Practical Romance

G. K. Chesterton speaks of the human need for “practical romance” — a mixture of something strange with something secure. And the key thing is to be held to account for the risks and rewards of the romantic adventure. “If I bet,” he writes, “I must be made to pay, or there is no poetry in betting. If I challenge I must be made to fight, or there is no poetry in challenging. If I vow to be faithful I must be cursed when I am unfaithful, or there is no fun in vowing. . . . For the purpose even of the wildest romance results must be real; results must be irrevocable.” And marriage, he says, is the ultimate example of a real and irrevocable result.

Too many modern relationships are rather more informal; commitments are desultory. Why? The reasons are manifold. As Leon Kass has written, the so-called sexual revolution has led to an “erosion of shame and awe” with regard to sexuality, with all the familiar consequences: so many abortions, so many unwed parents, so many fatherless children, so many divorces, so much infidelity, so much voyeurism. Restraint is anathema, and with Edmund Burke we may lament that, not only is chivalry dead. Romance is moribund as well:

It is gone, that sensibility of principle, that chastity of honour, which felt a stain like a wound, which inspired courage whilst it mitigated ferocity, which ennobled whatever it touched, and under which vice itself lost half its evil, by losing all its grossness.

On this scheme of things, a king is but a man, a queen is but a woman; a woman is but an animal, and an animal not of the highest order. All homage paid to the sex in general as such, and without distinct views, is to be regarded as romance and folly.

So wrote Burke in 1790.

It may not matter who is to blame for this state of affairs, but ladies and gentlemen are called upon to make things right, although mostly in their own lives, since only there can romance be real and irrevocable. Their efforts may be edified by a very old story.

King Arthur loses a test of skill with a knight near Carlisle, and he will forfeit his life if he fails within the year to answer the knight’s remarkable, proto-Freudian question: What does a woman want? Arthur is stumped; all of Camelot is stumped, and—365 days having passed—as the king rides despondently to meet his fate, he comes upon a hag (called the “loathly lady”) who asks why he is so cheerless. He explains. The ugly old woman laughs her toothless cackle and says, “I can answer the question.” Arthur promises that if she saves him he’ll grant her anything. Her answer — and it’s the correct one — is that what a woman wants most is to have her own way.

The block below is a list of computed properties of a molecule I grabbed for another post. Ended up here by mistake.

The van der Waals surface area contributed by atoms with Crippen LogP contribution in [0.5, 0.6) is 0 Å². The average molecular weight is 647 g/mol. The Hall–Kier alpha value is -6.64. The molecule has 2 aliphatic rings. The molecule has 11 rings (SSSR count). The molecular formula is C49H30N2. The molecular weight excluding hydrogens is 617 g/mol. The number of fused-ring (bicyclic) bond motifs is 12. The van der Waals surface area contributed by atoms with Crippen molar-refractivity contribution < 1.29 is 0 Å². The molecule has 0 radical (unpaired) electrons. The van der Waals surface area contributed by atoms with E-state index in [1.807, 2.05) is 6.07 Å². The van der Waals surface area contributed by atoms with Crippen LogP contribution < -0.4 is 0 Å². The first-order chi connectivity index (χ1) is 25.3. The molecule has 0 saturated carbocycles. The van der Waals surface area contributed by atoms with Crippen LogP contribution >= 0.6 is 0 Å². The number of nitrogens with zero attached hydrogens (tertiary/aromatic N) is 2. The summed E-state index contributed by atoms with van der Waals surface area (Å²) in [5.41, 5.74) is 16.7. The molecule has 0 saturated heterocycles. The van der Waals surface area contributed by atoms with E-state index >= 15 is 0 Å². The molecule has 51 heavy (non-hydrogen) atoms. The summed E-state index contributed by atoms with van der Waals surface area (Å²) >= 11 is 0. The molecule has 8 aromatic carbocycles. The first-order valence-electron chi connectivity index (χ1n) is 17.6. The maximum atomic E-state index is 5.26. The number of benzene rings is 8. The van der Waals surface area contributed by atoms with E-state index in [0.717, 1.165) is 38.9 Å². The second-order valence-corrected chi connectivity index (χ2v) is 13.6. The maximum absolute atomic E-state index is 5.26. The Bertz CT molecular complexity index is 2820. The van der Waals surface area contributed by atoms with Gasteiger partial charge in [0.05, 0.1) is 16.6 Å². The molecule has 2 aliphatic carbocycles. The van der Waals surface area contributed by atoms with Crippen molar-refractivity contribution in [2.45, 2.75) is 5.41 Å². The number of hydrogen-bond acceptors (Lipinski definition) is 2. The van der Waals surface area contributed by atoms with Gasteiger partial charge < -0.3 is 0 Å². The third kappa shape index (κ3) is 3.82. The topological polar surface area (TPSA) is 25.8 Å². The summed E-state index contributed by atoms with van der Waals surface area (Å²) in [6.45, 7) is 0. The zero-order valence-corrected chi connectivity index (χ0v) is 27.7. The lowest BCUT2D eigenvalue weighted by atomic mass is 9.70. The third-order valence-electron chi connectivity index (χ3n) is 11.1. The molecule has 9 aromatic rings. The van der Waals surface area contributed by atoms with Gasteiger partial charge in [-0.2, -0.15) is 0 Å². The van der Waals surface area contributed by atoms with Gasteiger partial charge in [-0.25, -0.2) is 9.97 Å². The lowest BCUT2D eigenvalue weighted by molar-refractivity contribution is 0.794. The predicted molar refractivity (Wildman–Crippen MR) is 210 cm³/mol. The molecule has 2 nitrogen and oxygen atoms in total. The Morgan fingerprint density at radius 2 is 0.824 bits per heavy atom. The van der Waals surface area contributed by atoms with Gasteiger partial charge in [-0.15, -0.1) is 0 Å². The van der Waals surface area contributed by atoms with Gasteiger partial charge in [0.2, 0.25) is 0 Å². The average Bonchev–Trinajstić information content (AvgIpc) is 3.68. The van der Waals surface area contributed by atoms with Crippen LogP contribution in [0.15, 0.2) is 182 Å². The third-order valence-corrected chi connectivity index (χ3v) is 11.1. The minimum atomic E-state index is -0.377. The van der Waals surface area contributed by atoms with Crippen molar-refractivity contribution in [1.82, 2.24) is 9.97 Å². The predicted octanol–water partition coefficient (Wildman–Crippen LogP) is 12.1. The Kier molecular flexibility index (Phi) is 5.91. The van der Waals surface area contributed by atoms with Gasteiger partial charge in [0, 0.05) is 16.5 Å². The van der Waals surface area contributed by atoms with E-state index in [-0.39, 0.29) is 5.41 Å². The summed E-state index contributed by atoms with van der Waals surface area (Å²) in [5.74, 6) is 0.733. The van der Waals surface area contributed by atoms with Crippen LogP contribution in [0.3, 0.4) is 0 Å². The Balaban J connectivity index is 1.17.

The king is delivered, and he couldn’t be happier until he hears the hag’s quid pro quo: She wants to marry a knight of the Round Table.

Now of all the noble knights at Camelot, none was nobler than Sir Gawain, and he steps forward, ready to fulfill the king’s promise to the hag. Gawain and Dame Ragnelle, (for that’s the loathly lady’s name) are married, and on their wedding night, which Gawain has been dreading, she tells him that she is actually a beautiful woman — the most beautiful — and she may appear so half the day. It’s a curse of course. She is transformed before him, and he is indeed stunned by her splendor. So, she says, you must choose: Shall I be lovely during the day and loathly at night; or loathly in the sunshine and lovely in moonlight?

Either because of his inability to decide or because inspiration has broken through to the medieval male mind, Gawain tells Ragnelle that it must be her decision. This is exactly right: the curse is lifted, and she is beautiful always.

I admire Katherine Kersten’s description of ideal manliness from the standpoint of a “conservative feminist.” She will teach her sons that “while strength is good, the strong have a special responsibility to assist and protect the weak and less fortunate.” She will insist that her boys “understand the importance of behaving with honor under all circumstances, achieving self-mastery, and cultivating restraint.”

It’s not for me to comment broadly on women’s goals. I’ll let Mrs. Kersten do that. Her ideal woman is “the architect of her own happiness,” which she finds in her efforts to “fulfill her responsibilities, to cultivate wisdom, to develop her talents, and to pursue excellence in all her endeavors,” and that “no matter how frustrating others’ behavior may be, she refuses to seek solace in a life of rage and self-pity.”

Who better for a gentleman than such a lady, practical and romantic?

Brad Miner is the Senior Editor of The Catholic Thing and a Senior Fellow of the Faith & Reason Institute. He is a former Literary Editor of National Review. His most recent book, Sons of St. Patrick, written with George J. Marlin, is now on sale. His The Compleat Gentleman is now available in a third, revised edition from Regnery Gateway and is also available in an Audible audio edition (read by Bob Souer). Mr. Miner has served as a board member of Aid to the Church In Need USA and also on the Selective Service System draft board in Westchester County, NY.